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dc.contributor.advisorCola, Baratunde A.
dc.contributor.authorKazim, Ali Hussain
dc.date.accessioned2017-08-17T19:00:22Z
dc.date.available2017-08-17T19:00:22Z
dc.date.created2017-08
dc.date.issued2017-07-13
dc.date.submittedAugust 2017
dc.identifier.urihttp://hdl.handle.net/1853/58702
dc.description.abstractLow-grade waste heat is ubiquitous and a byproduct of all energy conversion mechanisms. Thermo-electrochemical cells (thermocells) directly convert temperature difference to electromotive force with no moving parts. It is an inexpensive technology to harvest waste heat. However, low power conversion efficiency due to ohmic, interfacial charge transfer and mass transfer resistances has limited its use in commercial applications. This work explores improving electrochemical properties of the standard electrolyte and implementation of thermocells in applications providing liquid cooling. In the initial part of this dissertation, poly (3,4-ethylenedioxythiophene)− poly (styrenesulfonate) was used to form a composite having percolated networks of dispersed carbon nanotubes. The composite was dispersed in the standard electrolyte of thermocells aqueous potassium ferri/ferrocyanide and the mixture was characterized using electrochemical impedance spectroscopy. Analysis of the impedance spectra showed a 10 % increase in ohmic conductivity and about a 5-fold decrease in interfacial charge transfer resistance in the composite electrolyte, which is caused by addition of the charge carriers, interfacial polarization and improved contact at the electrode/electrolyte interface. The enhancement of properties in the composite electrolyte increases the power of a thermo-electrochemical cell by about 30 %. In addition, thermal characterization using transient plane source technique showed that the thermal conductivity decreased by about 5 % for the new composite electrolyte, leading to ZT enhancement by about 15 %. Thermocells low efficiencies, restrict there use as a standalone energy harvesting device. To this end, flow thermo-electrochemical cell (fTEC) has been invented, fabricated and implemented specifically for data centers and it can be extended to wherever liquid cooling heat sinks are employed. The current sole purpose of heat sinks is to provide cooling, fTEC enable supplementing the existing purpose with energy harvesting and temperature monitoring for entire liquid flow line. Initial unoptimized design in term of electrode material and configuration produced power density of 0.05 W/m2 and provided heat transfer coefficient of 450 W/m2 K. Carbon nanotube buckypaper electrodes are used to improve the performance of fTEC. The use of carbon nanotube buckypaper electrode provided a larger surface area and faster kinetics for redox reaction. Optimization of the electrode material and configuration, improved the power density of fTEC to 0.36 W/m2. The original contribution of this work are three fold. Firstly, composite of poly (3,4-ethylenedioxythiophene)− poly (styrenesulfonate) and carbon nanotube was developed that improved the interfacial charge transfer resistance, ohmic conductivity and thermal conductivity of the benchmark electrolyte used for thermocells. Secondly, thermocell having flowing electrolyte was identified, fabricated and implemented. The fTEC provides cooling, energy harvesting and temperature monitoring for liquid cooling applications. Thirdly, the design of the fTEC is improved by taking advantage of the higher temperature available and using electrodes providing larger surface area and faster charge transfer kinetics.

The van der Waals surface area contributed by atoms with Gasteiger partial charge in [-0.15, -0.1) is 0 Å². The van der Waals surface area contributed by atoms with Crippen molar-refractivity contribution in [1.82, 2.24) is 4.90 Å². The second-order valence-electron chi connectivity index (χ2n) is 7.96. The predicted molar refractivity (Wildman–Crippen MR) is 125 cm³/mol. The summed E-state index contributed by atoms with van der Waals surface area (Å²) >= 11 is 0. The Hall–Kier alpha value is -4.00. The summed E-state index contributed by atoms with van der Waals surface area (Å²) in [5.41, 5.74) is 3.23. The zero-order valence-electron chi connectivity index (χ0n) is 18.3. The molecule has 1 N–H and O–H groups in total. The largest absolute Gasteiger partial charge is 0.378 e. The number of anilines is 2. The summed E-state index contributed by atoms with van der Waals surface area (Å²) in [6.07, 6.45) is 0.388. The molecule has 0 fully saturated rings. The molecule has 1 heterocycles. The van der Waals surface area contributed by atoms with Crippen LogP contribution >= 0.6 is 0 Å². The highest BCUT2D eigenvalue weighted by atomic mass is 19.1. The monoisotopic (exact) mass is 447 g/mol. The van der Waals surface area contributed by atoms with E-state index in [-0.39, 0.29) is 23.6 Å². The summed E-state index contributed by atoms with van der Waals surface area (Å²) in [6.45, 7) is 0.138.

dc.format.mimetypeapplication/pdf
dc.language.isoen_US
dc.publisherGeorgia Institute of Technology
dc.subjectWaste heat
dc.subjectThermo-electrochemical cell
dc.subjectPolymer carbon nanotube electrolyte
dc.titleNovel electrolytes and system designs for thermo-electrochemical cells
dc.typeDissertation
dc.description.degreePh.D.
dc.contributor.departmentMechanical Engineering
thesis.degree.levelDoctoral
dc.contributor.committeeMemberJeter, Sheldon M.
dc.contributor.committeeMemberHesketh, Peter J.
dc.contributor.committeeMemberHatzell, Marta
dc.contributor.committeeMemberYushin, Gleb
dc.date.updated2017-08-17T19:00:22Z


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